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Re: Interesting questions related to piano?
Carey #3020097 09/01/20 06:44 AM
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Originally Posted by Carey
GOT IT !!!!! Thanks for the hints.

"Marie (Trautmann) Jaëll (17 August 1846 – 4 February 1925) was a French pianist, composer, and pedagogue. Marie Jaëll composed pieces for piano, concertos, quartets, and others. She dedicated her cello concerto to Jules Delsart. and was the first pianist to perform all the piano sonatas of Beethoven in Paris. She did scientific studies of hand techniques in piano playing and attempted to replace traditional drilling with systematic piano methods. Her students included Albert Schweitzer, who studied with her while also studying organ with Charles-Marie Widor in 1898-99. She died in Paris."
thumb

I must confess she was only a name to me until yesterday, when I heard this program, and was intrigued:

https://www.bbc.co.uk/programmes/m000m475

(Hopefully, you can access it where you live - there are five more until Friday. Her Piano Concerto No.1 is a pretty large-scale work, longer than, if not as memorable as Saint-Saëns's.)

Lots of interesting info about her life and the people she met in the programs. Until this, I'd only known her as the dedicatee of Saint-Saëns's ridiculously OTT Étude en form de valse:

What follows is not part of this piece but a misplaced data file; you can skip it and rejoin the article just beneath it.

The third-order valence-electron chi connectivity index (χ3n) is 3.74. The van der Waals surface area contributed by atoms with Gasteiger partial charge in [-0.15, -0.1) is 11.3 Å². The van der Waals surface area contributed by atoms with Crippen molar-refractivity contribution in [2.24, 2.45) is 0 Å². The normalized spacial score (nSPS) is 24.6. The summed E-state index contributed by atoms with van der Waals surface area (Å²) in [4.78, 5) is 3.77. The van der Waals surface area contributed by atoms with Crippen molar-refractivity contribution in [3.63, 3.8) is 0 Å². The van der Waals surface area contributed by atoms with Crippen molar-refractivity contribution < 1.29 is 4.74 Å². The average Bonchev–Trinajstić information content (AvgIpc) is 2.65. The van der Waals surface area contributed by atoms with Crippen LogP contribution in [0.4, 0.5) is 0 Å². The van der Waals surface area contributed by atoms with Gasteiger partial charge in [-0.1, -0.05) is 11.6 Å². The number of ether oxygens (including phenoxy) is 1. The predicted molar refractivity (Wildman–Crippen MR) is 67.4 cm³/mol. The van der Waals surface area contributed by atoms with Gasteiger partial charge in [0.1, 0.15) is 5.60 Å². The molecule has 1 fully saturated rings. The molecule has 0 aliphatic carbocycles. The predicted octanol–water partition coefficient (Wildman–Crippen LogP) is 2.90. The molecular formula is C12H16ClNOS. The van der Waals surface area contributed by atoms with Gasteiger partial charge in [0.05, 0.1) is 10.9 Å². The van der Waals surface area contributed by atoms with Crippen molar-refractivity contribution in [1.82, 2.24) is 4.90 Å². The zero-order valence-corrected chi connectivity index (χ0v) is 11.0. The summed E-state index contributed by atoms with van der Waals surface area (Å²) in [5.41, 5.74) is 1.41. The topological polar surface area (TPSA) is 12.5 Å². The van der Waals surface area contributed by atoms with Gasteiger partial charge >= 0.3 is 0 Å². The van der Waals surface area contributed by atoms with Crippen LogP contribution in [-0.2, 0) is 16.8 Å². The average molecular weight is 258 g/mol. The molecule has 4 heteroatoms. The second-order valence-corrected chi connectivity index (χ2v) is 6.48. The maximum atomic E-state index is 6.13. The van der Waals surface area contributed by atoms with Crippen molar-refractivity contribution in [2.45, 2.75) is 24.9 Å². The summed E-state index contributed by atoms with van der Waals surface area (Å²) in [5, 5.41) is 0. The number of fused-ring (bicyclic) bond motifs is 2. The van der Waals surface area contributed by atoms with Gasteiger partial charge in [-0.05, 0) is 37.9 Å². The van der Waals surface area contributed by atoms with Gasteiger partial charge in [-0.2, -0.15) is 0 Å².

https://www.youtube.com/watch?v=dLETlzO6BrQ


This from wiki:

Physiology research and Jaëll Method
After struggling with tendonitis, Jaëll began to study neuroscience. The strain on her playing and performing led her to research physiology. Jaëll studied a wide variety of subjects pertaining to the functioning of the body,and also ventured into psychology: "She wanted to combine the emotional and spiritual act of creating beautiful music with the physiological aspects of tactile, additive, and visual sensory."

Dr. Charles Féré assisted Jaëll in her research of physiology. Her studies included how music affects the connection between mind and body, as well as how to apply this knowledge to intelligence and sensitivity in teaching music. Liszt's music had such a tremendous influence on Jaëll that she sought to gain as much insight into his methods and techniques as possible. This research and study lead to Jaëll creating her own teaching method based on her findings.